Today may not be the best day for us to feel more anxiety about how much junk food our kids eat. My daughters could take a bath in all the loot they scored last night.
Into this sugar crash comes a newly released report from the Kids’ Safe and Healthful Foods Project on how much access kids have to junk food every day.
“Out of Balance” examined snack food availability at secondary schools across the country. The surveys did not include cafeteria breakfast and lunch menus, which have already received much scrutiny and have improved this year with the introduction of more nutritionally sound federal standards.
It’s the vending machines and other food venues on school campuses that are like the Wild West. These are now especially popular as students try to find alternatives to the healthier cafeteria options.
This report finds that, more often than not, those kids can easily find that junk. For instance, in 49 states, fewer than half of secondary schools sold any fruits and vegetables outside the cafeteria.
The report echoes a similar attack by a group of former military leaders a month ago. Back then, a group of retired U.S. generals took to a National Press Club podium to blame school access to junk food for ruining the health of potential military recruits.
Those folks memorably pointed out that the amount of junk food purchased and consumed within schools in the United States in a single year is the equivalent to 90,000 tons of candy bars, or more than the weight of an aircraft carrier.
This new report notes that for a few years, with the intense focus on the childhood obesity epidemic, some school stores and officials who choose vending machines did actually improve the offerings. Researchers, however, have found those efforts stalled.
Researchers blame the poor progress on the lack of universal standards. Guidelines tend to vary by locale, with some states (like West Virginia) cutting down on soda options while others (like Utah) still serving them up readily.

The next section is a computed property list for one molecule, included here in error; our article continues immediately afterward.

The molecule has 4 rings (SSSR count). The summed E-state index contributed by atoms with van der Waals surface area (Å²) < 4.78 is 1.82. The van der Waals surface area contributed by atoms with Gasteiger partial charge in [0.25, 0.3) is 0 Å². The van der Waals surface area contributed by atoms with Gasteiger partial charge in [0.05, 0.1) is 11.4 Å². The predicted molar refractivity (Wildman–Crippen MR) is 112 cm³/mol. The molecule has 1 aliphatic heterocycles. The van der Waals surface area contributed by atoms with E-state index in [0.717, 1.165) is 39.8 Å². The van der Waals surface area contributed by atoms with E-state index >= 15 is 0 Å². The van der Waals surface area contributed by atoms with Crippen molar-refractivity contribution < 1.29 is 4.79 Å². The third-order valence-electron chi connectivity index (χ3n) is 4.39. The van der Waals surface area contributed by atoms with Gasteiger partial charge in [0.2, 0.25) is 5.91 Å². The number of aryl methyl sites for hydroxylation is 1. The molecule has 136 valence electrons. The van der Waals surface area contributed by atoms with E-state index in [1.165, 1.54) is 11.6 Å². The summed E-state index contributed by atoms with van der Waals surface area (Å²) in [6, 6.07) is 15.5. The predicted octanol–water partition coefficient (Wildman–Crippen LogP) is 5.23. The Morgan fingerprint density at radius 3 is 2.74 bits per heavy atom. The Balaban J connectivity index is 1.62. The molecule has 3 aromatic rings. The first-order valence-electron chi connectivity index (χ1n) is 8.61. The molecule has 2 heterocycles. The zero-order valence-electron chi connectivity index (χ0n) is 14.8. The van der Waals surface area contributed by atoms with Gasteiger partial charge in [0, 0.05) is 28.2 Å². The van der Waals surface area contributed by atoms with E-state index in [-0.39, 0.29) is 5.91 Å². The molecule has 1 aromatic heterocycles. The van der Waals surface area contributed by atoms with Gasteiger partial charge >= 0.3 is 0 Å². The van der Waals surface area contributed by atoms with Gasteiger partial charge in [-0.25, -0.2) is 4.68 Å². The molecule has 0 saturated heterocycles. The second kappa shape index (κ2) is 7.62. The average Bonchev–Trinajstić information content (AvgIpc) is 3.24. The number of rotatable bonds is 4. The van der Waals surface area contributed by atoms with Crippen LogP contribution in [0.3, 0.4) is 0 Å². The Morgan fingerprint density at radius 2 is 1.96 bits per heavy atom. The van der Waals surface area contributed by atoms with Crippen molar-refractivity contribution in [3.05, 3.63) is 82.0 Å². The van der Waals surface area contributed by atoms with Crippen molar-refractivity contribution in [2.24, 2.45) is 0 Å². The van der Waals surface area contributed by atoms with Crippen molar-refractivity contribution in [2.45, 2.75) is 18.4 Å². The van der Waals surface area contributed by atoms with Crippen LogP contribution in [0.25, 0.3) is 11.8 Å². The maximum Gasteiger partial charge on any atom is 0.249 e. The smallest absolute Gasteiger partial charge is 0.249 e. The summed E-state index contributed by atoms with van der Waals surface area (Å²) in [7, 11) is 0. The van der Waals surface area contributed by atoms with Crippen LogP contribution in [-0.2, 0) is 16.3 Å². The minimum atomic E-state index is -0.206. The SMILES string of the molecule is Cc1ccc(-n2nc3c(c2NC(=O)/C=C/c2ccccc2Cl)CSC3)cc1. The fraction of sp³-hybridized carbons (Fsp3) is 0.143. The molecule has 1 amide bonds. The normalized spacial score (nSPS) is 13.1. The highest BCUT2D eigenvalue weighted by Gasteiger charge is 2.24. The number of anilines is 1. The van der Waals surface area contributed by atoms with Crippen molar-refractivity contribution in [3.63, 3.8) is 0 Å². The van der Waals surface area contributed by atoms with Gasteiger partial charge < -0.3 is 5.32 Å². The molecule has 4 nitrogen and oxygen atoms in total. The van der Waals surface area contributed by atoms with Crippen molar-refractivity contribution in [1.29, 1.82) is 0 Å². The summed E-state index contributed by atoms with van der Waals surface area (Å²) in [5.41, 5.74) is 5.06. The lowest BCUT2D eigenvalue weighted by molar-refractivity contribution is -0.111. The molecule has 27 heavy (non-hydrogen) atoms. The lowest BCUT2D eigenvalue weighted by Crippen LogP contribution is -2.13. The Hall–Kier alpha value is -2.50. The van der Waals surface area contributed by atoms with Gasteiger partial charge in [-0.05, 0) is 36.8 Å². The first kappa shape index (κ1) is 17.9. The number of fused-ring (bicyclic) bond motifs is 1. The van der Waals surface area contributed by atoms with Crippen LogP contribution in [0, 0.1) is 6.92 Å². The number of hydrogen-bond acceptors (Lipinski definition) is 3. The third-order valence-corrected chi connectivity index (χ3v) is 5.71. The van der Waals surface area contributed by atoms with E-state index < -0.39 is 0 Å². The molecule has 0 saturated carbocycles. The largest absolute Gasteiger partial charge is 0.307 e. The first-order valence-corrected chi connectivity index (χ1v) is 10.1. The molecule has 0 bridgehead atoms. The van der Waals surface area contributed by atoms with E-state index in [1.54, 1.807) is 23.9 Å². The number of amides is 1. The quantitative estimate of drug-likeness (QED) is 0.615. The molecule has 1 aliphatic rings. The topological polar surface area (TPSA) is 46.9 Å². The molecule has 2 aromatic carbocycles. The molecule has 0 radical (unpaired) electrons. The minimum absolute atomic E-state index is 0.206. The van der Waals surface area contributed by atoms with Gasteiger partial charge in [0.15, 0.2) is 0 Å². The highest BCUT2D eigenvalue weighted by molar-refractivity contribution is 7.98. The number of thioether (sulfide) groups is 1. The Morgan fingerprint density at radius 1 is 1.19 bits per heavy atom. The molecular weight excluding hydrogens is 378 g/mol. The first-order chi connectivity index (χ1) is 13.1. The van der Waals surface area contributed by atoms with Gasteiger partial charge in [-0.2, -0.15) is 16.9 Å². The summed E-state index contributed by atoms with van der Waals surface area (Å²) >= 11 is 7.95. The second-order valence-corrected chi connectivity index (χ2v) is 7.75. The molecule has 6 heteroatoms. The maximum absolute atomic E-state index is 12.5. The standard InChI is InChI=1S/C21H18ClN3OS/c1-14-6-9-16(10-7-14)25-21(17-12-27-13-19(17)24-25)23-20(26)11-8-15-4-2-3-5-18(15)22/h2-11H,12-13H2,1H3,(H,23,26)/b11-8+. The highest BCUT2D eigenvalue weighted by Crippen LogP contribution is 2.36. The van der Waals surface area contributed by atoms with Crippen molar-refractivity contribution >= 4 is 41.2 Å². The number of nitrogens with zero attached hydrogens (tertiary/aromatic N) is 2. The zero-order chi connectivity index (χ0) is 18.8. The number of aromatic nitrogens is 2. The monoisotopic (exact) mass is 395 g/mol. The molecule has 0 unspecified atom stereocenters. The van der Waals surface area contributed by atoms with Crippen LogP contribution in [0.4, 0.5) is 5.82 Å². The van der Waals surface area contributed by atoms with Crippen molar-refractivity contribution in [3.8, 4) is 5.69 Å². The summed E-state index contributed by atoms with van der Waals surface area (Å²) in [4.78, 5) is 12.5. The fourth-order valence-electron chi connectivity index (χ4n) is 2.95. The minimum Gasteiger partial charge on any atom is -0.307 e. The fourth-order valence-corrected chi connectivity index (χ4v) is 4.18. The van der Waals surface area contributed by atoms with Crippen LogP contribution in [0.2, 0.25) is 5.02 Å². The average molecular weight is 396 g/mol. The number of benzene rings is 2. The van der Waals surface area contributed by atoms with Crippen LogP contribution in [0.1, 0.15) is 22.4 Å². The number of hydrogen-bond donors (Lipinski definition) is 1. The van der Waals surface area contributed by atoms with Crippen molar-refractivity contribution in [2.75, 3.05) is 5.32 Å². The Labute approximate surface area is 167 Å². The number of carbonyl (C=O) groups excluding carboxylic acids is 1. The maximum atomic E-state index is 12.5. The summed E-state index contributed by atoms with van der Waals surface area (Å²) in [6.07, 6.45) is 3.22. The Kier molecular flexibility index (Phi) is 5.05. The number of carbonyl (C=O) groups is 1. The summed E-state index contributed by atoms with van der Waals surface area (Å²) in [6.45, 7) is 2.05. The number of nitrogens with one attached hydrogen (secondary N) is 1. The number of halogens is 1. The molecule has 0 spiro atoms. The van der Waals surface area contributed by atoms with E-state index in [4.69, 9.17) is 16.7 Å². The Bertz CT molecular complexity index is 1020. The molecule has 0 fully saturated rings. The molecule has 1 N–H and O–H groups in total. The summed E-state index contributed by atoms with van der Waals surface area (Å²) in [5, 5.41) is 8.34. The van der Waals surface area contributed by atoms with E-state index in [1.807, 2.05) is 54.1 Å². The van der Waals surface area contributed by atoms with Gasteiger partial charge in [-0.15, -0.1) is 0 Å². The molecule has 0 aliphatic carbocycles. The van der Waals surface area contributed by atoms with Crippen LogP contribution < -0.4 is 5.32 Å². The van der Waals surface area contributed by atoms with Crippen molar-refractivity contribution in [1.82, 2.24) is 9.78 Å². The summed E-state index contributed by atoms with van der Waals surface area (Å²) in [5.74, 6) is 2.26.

Maryland ranked as the best fruit vendor in this region, which is depressing because the state won a rank of 20 because only 31 percent of its secondary schools offered fruit as a snack option. Virginia was just behind with a slightly lower percentage of schools offering fruit.
The District ranked as one of the least healthy systems, with just under 20 percent allowing kids to buy a piece of fruit outside the cafeteria. It was better than its 7 percent a few years ago.
The report concludes that change must come from the U.S. Department of Agriculture.
Researchers cite a study published in Pediatrics this summer that found “children and teens in states with strong policies restricting the sale of less-healthy snack foods in schools gained less weight over a three-year period than those living in states with no such standards. Additionally, students who were overweight or obese in fifth grade were less likely to remain so by the time they reached eighth grade if they lived in a state with a strong snack food guideline than if they lived in a state without one.”
The Kids’ Safe and Healthful Foods Project, which is supported by the Pew Charitable Trusts and the Robert Wood Johnson Foundation, goes on to recommend that the USDA establish:
●a requirement that [secondary] schools sell healthier items from the Dietary Guidelines for Americans list of foods to encourage;
●age-appropriate calorie limits for items sold individually;
●a maximum total calorie limit on sugar and fats;
●incremental reductions in sodium over 10 years to achieve full alignment with the Dietary Guidelines for Americans; and
●restrictions on calories and serving size for all beverages.
What do you think about the junk food options in schools? What might your child think? Are federal guidelines the answer?